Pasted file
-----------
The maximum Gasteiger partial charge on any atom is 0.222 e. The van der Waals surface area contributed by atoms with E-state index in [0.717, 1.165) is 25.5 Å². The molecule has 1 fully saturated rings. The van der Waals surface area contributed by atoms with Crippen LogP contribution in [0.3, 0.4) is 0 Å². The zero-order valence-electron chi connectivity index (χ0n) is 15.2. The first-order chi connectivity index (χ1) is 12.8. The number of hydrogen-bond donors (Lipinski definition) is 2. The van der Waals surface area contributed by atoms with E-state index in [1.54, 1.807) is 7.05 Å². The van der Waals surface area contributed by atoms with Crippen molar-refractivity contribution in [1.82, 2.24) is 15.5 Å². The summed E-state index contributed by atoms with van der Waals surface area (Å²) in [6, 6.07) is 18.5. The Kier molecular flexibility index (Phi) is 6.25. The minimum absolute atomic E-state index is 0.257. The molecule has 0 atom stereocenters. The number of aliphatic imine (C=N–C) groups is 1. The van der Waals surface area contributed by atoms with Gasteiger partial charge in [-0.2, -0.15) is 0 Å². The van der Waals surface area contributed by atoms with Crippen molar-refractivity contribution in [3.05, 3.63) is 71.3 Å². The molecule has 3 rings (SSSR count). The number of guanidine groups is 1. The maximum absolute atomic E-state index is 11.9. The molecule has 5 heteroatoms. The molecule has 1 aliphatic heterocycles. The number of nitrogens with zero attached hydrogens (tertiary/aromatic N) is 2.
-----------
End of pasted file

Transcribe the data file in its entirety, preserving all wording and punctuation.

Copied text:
The maximum Gasteiger partial charge on any atom is 0.222 e. The van der Waals surface area contributed by atoms with E-state index in [0.717, 1.165) is 25.5 Å². The molecule has 1 fully saturated rings. The van der Waals surface area contributed by atoms with Crippen LogP contribution in [0.3, 0.4) is 0 Å². The zero-order valence-electron chi connectivity index (χ0n) is 15.2. The first-order chi connectivity index (χ1) is 12.8. The number of hydrogen-bond donors (Lipinski definition) is 2. The van der Waals surface area contributed by atoms with E-state index in [1.54, 1.807) is 7.05 Å². The van der Waals surface area contributed by atoms with Crippen molar-refractivity contribution in [1.82, 2.24) is 15.5 Å². The summed E-state index contributed by atoms with van der Waals surface area (Å²) in [6, 6.07) is 18.5. The Kier molecular flexibility index (Phi) is 6.25. The minimum absolute atomic E-state index is 0.257. The molecule has 0 atom stereocenters. The number of aliphatic imine (C=N–C) groups is 1. The van der Waals surface area contributed by atoms with Gasteiger partial charge in [-0.2, -0.15) is 0 Å². The van der Waals surface area contributed by atoms with Crippen molar-refractivity contribution in [3.05, 3.63) is 71.3 Å². The molecule has 3 rings (SSSR count). The number of guanidine groups is 1. The maximum absolute atomic E-state index is 11.9. The molecule has 5 heteroatoms. The molecule has 1 aliphatic heterocycles. The number of nitrogens with zero attached hydrogens (tertiary/aromatic N) is 2.